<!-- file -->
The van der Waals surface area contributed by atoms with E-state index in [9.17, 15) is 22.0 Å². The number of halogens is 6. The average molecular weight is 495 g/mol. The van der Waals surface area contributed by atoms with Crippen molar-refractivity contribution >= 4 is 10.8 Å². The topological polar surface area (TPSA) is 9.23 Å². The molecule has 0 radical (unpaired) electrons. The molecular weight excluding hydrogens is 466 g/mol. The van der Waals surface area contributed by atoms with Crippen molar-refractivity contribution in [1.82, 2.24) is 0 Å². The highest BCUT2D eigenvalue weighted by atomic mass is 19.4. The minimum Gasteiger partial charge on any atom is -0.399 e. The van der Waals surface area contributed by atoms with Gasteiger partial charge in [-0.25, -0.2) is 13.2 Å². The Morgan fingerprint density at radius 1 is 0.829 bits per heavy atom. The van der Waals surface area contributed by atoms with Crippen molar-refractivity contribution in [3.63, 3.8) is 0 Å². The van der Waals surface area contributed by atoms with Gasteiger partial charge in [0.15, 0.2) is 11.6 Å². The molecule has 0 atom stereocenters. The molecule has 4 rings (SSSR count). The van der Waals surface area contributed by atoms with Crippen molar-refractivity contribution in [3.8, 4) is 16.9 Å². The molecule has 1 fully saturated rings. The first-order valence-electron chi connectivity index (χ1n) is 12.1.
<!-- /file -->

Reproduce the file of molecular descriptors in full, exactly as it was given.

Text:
The van der Waals surface area contributed by atoms with E-state index in [9.17, 15) is 22.0 Å². The number of halogens is 6. The average molecular weight is 495 g/mol. The van der Waals surface area contributed by atoms with Crippen molar-refractivity contribution >= 4 is 10.8 Å². The topological polar surface area (TPSA) is 9.23 Å². The molecule has 0 radical (unpaired) electrons. The molecular weight excluding hydrogens is 466 g/mol. The van der Waals surface area contributed by atoms with Crippen molar-refractivity contribution in [1.82, 2.24) is 0 Å². The highest BCUT2D eigenvalue weighted by atomic mass is 19.4. The minimum Gasteiger partial charge on any atom is -0.399 e. The van der Waals surface area contributed by atoms with Gasteiger partial charge in [-0.25, -0.2) is 13.2 Å². The Morgan fingerprint density at radius 1 is 0.829 bits per heavy atom. The van der Waals surface area contributed by atoms with Crippen molar-refractivity contribution in [3.63, 3.8) is 0 Å². The van der Waals surface area contributed by atoms with Gasteiger partial charge in [0.15, 0.2) is 11.6 Å². The molecule has 0 atom stereocenters. The molecule has 4 rings (SSSR count). The van der Waals surface area contributed by atoms with Crippen molar-refractivity contribution in [3.8, 4) is 16.9 Å². The molecule has 1 fully saturated rings. The first-order valence-electron chi connectivity index (χ1n) is 12.1.